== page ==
Another aspect of Quaker simplicity is saying what you mean and meaning what you say. Jesus felt the same way: He told his followers not to swear on oath, but to let your “yes” mean “yes” and your “no” mean “no.”

For this reason, Quakers also refuse to take oaths. An oath implies that we don’t always tell the truth, we tell the truth only “under oath.” Quakers feel we must tell the truth at all times.
Quakers do not sign loyalty oaths. The Quaker lobbying group, Friends Committee of California, was founded in Sacramento during the McCarthy era to oppose loyalty oaths.

Loyalty oaths are a relic of the McCarthy era that are still around, though not much discussed. When I came to California in 1989, I got a job teaching at a community college and I was required to sign a loyalty oath that said I swore to defend the Constitution of the State of California against all enemies foreign and domestic and had no mental reservations. The first time I was given a teaching contract, I signed the oath because I was desperate for a job, and I felt terrible about it later.

A year later I got a job at another community college and was again asked to sign a loyalty oath. This time I consulted with my Quaker friends and was told that I had other options. I wrote a five page essay explaining why I was not comfortable signing the oath. The dean met with me and we had a good conversation and I agreed to sign the oath with an asterisk that said, “See appended statement.”

Later, when I went to work at other community colleges, I simply refused to sign the oath.
Not signing an oath was an important step for me since it gave me courage to speak truth to power in other situations. Many of my academic colleagues claimed they didn’t remember signing the loyalty oath. Clearly these academics were in denial. They didn’t want to admit they had done something they didn’t believe in. I am glad the Quakers got me into the habit of taking seriously what I say and do.

Incidentally, there is a risk involved in not signing the oath. When I refused to sign the oath, nothing happened to me. But I know of cases where professors were denied jobs here in California because they didn’t sign a loyalty oath. This happened within the last year or two when a woman was denied a job for refusing to sign a loyalty oath. She was honored at a Quaker event for following her conscience, and she had to go to court to get her job. It’s not easy to be simple.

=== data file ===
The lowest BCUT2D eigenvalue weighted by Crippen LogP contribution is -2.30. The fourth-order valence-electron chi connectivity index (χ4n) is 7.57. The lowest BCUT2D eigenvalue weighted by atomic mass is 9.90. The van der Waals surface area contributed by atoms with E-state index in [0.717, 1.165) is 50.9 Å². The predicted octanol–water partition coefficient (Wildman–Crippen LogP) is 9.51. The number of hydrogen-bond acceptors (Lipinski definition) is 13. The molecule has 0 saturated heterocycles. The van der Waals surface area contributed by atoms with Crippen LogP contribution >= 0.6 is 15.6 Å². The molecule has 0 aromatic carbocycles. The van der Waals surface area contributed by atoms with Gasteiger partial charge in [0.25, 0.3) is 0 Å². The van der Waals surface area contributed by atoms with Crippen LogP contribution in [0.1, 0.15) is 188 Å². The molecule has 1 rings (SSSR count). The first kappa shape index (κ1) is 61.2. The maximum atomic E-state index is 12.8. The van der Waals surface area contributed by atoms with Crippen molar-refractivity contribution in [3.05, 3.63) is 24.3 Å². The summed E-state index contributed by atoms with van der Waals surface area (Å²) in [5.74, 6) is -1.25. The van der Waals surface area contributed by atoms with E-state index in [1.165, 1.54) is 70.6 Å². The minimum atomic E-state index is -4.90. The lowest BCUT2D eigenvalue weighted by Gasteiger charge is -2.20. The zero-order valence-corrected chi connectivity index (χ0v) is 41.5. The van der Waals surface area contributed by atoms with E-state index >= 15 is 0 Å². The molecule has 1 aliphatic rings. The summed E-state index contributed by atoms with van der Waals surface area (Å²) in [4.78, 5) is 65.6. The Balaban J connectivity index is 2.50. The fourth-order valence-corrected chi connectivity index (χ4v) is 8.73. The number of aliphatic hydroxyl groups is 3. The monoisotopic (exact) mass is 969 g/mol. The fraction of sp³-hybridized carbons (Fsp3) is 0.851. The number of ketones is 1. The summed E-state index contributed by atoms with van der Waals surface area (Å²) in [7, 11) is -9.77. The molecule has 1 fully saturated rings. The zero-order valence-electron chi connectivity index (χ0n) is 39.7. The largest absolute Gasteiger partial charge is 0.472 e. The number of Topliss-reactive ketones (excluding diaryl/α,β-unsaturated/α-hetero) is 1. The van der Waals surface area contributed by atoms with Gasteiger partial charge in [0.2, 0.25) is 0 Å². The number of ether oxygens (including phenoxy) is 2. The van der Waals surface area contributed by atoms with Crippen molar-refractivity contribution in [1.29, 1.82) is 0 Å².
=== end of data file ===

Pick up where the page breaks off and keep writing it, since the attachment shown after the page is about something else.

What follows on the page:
Simplicity and Stewardship

In closing, I’d like to say that for contemporary Quakers, simplicity has come to mean reducing consumption for the sake of the planet’s heath. We recognize that we must live simply so that all life forms can simply live. Many of us go to thrift shops, recycle, or go vegan. My meeting in Santa Monica put up solar panels. We encourage our Members to reduce their carbon footprint.
Being simple ultimately means trying to live in harmony with Creation and with the Creator.
I’d like to end with a time of worship sharing and the following questions, or as we Quakers say, “queries.” Queries are used to help us to think more deeply about our lives.
Queries on Simplicity

· Do I center my life in an awareness of God’s presence so that all things take their rightful place?
· Do I live simply, and promote the right sharing of the world’s bounty?
· Do I keep my life uncluttered with things and activities, avoiding commitments beyond my strength and light?
· How do I maintain simplicity, moderation, and honesty in my speech, my manner of living, and my daily work?
· Do I recognize when I have enough?
· Is the life of our Meeting so ordered that it helps us to simplify our lives?


  1. Thank you Anthony for this thought-full piece. I do believe our faith and practice have much to offer this world and appreciate your seeking to find the words to do so. Writing is your gift. I look forward to sharing this with others.
    Peace dear friend, Karen Putney

  2. This is a beautiful statement of core Quaker values, Anthony, and I thank you for it. I plan to send it to family and close friends. How does one contact you other than on a public forum; I want to request your permission for me to post this on my own blog site - - attributed to you, of course.